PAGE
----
Trypanosoma brucei CTP synthetase: a target for the treatment of African sleeping sickness

Hofer, Anders, Steverding, Dietmar, Chabes, Andrei, Brun, Reto and Thelander, Lars (2001) Trypanosoma brucei CTP synthetase: a target for the treatment of African sleeping sickness. Proceedings of the National Academy of Sciences, 98 (11). pp. 6412-6416. ISSN 0027-8424

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The drugs in clinical use against African sleeping sickness are toxic, costly, or inefficient. We show that Trypanosoma brucei, which causes this disease, has very low levels of CTP, which are due to a limited capacity for de novo synthesis and the lack of salvage pathways. The CTP synthetase inhibitors 6-diazo-5-oxo-l-norleucine (DON) and alpha-amino-3-chloro-4,5-dihydro-5-isoxazoleacetic acid (acivicin) reduced the parasite CTP levels even further and inhibited trypanosome proliferation in vitro and in T. brucei-infected mice. In mammalian cells, DON mainly inhibits de novo purine biosynthesis, a pathway lacking in trypanosomes. We could rescue DON-treated human and mouse fibroblasts by the addition of the purine base hypoxanthine to the growth medium. For treatment of sleeping sickness, we propose the use of CTP synthetase inhibitors alone or in combination with appropriate nucleosides or bases.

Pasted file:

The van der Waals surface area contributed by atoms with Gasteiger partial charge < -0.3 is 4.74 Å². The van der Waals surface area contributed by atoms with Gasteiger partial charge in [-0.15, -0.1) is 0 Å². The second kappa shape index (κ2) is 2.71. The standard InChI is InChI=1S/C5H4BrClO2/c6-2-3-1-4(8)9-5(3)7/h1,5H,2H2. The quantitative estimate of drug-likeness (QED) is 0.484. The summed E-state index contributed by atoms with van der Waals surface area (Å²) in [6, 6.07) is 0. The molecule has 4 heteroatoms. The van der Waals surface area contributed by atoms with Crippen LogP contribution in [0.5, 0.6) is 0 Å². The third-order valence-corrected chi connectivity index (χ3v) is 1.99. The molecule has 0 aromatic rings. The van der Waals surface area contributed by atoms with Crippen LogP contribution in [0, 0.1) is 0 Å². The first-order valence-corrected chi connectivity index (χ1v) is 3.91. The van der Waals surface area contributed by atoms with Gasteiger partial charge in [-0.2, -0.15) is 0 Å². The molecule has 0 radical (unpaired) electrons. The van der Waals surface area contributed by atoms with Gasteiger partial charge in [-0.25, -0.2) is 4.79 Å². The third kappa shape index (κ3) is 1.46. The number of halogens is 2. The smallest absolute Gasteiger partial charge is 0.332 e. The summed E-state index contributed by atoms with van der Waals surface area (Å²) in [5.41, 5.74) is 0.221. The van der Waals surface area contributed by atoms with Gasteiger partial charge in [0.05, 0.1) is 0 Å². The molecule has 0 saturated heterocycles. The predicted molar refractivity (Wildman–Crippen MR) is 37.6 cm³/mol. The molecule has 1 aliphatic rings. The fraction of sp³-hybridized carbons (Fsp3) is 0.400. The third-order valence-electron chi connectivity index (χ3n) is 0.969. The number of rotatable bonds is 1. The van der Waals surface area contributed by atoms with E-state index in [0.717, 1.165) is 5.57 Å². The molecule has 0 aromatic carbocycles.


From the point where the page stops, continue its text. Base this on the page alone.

Item Type: Article
Uncontrolled Keywords: sdg 3 - good health and well-being ,/dk/atira/pure/sustainabledevelopmentgoals/good_health_and_well_being
Faculty \ School: Faculty of Medicine and Health Sciences > Norwich Medical School
UEA Research Groups: Faculty of Medicine and Health Sciences > Research Groups > Gastroenterology and Gut Biology
Depositing User: EPrints Services
Date Deposited: 25 Nov 2010 11:09
Last Modified: 24 Oct 2022 03:39
DOI: 10.1073/pnas.111139498

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